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An Ode To Sports Girls From One Who Is Not

How I've lived my life without cultivating any athletic ability.

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Young girls playing soccer standing on the sidelines arm and arm before the game
Getty Images
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When the United States team recorded the biggest-ever victory in the first game of the 2019 FIFA Women's World Cup earlier this year, I watched the news footage in admiration. Yet the victory was a reminder of how I have lived most my life without cultivating any athletic ability, and being intimidated by women who had even an iota.

The closest I ever came to feeling like I could hold my own was when Neil, my husband of 31 years, and I were about 10 years into our marriage.

Neil’s friend was divorced, and after doing the newly single man’s backstroke through New York City’s pool of available single ladies, he’d claimed to have found “the one.”

She was an attractive package: long summer-blonde hair, sun-kissed skin (FYI it was winter) and a toned, muscular body.

Definitely a sports girl. A guy’s girl. She knew the names of teams and the players who were on them. She knew who made what touchdown, double play, and winning basket. She knew the score (and I mean that in the most double entendre of ways).

Although, as always, I was feeling 10 pounds overweight, next to her I felt like a 90-pound weakling.

Neil and I had been invited over to his pal’s apartment one Sunday to watch the big game. We were one of many couples. They all cheered and hooted and yelled and cursed at the TV.

I tried to be a team player. I asked questions: “Why are they all jumping on the poor guy; he’s already down on the ground?” “Ouch, that looks like it hurt. Do you think he’s OK?” “Hey, that guy just grabbed the ball out of that other guy’s hands. Are they allowed to do that?”

My queries were met with the same looks given to children who demand to know why the sky is blue, where babies come from, and what that “bad” word means.

“She’s so cute,” Sports Girl said to Neil, as though I was his daughter instead of his wife. “You’re such a girly girl,” she said to me as though she felt sorry. I smiled and said a silent prayer that she would get jock itch.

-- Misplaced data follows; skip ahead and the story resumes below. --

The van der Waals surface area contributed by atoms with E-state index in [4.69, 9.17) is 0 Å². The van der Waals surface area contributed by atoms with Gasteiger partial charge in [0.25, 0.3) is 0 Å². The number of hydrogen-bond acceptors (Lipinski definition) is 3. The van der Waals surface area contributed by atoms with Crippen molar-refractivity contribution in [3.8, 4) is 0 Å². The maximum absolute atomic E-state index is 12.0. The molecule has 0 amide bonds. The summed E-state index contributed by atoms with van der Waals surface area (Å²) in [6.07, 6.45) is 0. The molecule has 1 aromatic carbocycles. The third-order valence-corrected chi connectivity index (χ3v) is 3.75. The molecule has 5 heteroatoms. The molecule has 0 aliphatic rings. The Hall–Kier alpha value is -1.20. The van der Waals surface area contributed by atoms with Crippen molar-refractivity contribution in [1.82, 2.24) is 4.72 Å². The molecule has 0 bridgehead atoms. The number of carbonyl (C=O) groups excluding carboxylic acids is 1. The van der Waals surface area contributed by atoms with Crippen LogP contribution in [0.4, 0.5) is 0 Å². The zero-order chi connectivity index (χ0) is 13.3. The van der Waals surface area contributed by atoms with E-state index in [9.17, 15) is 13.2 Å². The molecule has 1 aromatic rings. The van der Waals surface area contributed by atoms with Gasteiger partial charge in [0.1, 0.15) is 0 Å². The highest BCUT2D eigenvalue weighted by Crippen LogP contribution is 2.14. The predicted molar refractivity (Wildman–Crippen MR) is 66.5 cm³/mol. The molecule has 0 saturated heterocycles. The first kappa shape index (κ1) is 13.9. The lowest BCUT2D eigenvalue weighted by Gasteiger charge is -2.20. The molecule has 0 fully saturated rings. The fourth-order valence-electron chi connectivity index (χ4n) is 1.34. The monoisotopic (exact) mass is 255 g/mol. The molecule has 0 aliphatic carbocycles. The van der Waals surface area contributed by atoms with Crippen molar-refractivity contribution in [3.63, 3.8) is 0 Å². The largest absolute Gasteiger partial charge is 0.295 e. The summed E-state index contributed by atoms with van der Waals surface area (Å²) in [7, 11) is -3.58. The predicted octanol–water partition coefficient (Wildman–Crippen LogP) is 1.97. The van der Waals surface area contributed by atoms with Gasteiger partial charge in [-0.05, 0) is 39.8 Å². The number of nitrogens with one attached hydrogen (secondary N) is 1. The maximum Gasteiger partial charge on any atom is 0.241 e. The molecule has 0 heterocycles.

When the pain — I mean game — was over, everyone left, except for Neil and me. Sports Girl wanted us to stay so we could get to know each other. We were going to do this while playing a board game, which was a knockoff of Trivial Pursuit meets Jeopardy!

I admit it, it was fun.

Neil, who was the smartest person in the room, lost big on some question about which supermodel was married-divorced-remarried to which rock star. “I must have missed that episode of Entertainment Tonight,” he smirked.

His friend missed his challenge about who discovered the cure for which incurable disease. “Gee, and I never miss Bill Nye the Science Guy.”

Both guys, as men often do, covering their defeats with humor that implies it was the question that was dumb, not they.

It was down to me and Sports Girl. The final round. It was her turn to pick a category for me to answer a question. If I got it right, I would deprive her of just enough points to win the title. For my category, she chose … what else? Sports.

She read the card with competitive satisfaction, “When shooting hoops, a player who runs with the ball without dribbling it, is doing what?”

Without missing a beat, I replied, “Traveling.” I smiled sweetly and added, “I win.”

The three of them just stared at me. The men were first to recover from their stupors and congratulated me. I looked at Sports Girl, who was now glaring. What was this? A sore loser?

“I thought you didn’t know anything about sports?” she interrogated.

“I don’t.”

“Well then, how’d ...?”

“Easy. ‘Traveling’ is what the other girls used to yell at me in gym when they made us play basketball in high school.”

Sports Girl burst out laughing to the point I thought she’d roll off the sofa. When she finally contained herself, she extended her hand and exclaimed, “Good game.”

I offered to help her clean up before we left, proving that I, too, could be a good sport.

Lorraine Duffy Merkl is the author of the novels Fat Chick and Back to Work She Goes.